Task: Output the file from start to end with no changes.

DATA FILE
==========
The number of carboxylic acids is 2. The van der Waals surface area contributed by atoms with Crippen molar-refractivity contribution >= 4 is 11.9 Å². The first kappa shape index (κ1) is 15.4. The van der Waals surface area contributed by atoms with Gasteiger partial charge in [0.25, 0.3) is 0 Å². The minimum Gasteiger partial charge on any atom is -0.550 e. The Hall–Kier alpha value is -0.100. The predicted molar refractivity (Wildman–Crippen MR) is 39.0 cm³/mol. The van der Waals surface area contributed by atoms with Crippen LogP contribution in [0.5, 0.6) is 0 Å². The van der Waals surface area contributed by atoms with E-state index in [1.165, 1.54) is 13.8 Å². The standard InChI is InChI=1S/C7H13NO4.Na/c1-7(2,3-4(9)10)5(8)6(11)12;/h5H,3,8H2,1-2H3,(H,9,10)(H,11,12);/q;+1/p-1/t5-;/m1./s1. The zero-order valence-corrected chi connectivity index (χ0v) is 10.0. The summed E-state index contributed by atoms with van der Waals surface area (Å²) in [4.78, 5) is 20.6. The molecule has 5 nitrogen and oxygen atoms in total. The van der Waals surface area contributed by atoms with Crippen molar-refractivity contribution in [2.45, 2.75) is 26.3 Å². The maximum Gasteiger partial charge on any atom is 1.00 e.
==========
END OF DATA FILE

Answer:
The number of carboxylic acids is 2. The van der Waals surface area contributed by atoms with Crippen molar-refractivity contribution >= 4 is 11.9 Å². The first kappa shape index (κ1) is 15.4. The van der Waals surface area contributed by atoms with Gasteiger partial charge in [0.25, 0.3) is 0 Å². The minimum Gasteiger partial charge on any atom is -0.550 e. The Hall–Kier alpha value is -0.100. The predicted molar refractivity (Wildman–Crippen MR) is 39.0 cm³/mol. The van der Waals surface area contributed by atoms with Crippen LogP contribution in [0.5, 0.6) is 0 Å². The van der Waals surface area contributed by atoms with E-state index in [1.165, 1.54) is 13.8 Å². The standard InChI is InChI=1S/C7H13NO4.Na/c1-7(2,3-4(9)10)5(8)6(11)12;/h5H,3,8H2,1-2H3,(H,9,10)(H,11,12);/q;+1/p-1/t5-;/m1./s1. The zero-order valence-corrected chi connectivity index (χ0v) is 10.0. The summed E-state index contributed by atoms with van der Waals surface area (Å²) in [4.78, 5) is 20.6. The molecule has 5 nitrogen and oxygen atoms in total. The van der Waals surface area contributed by atoms with Crippen molar-refractivity contribution in [2.45, 2.75) is 26.3 Å². The maximum Gasteiger partial charge on any atom is 1.00 e.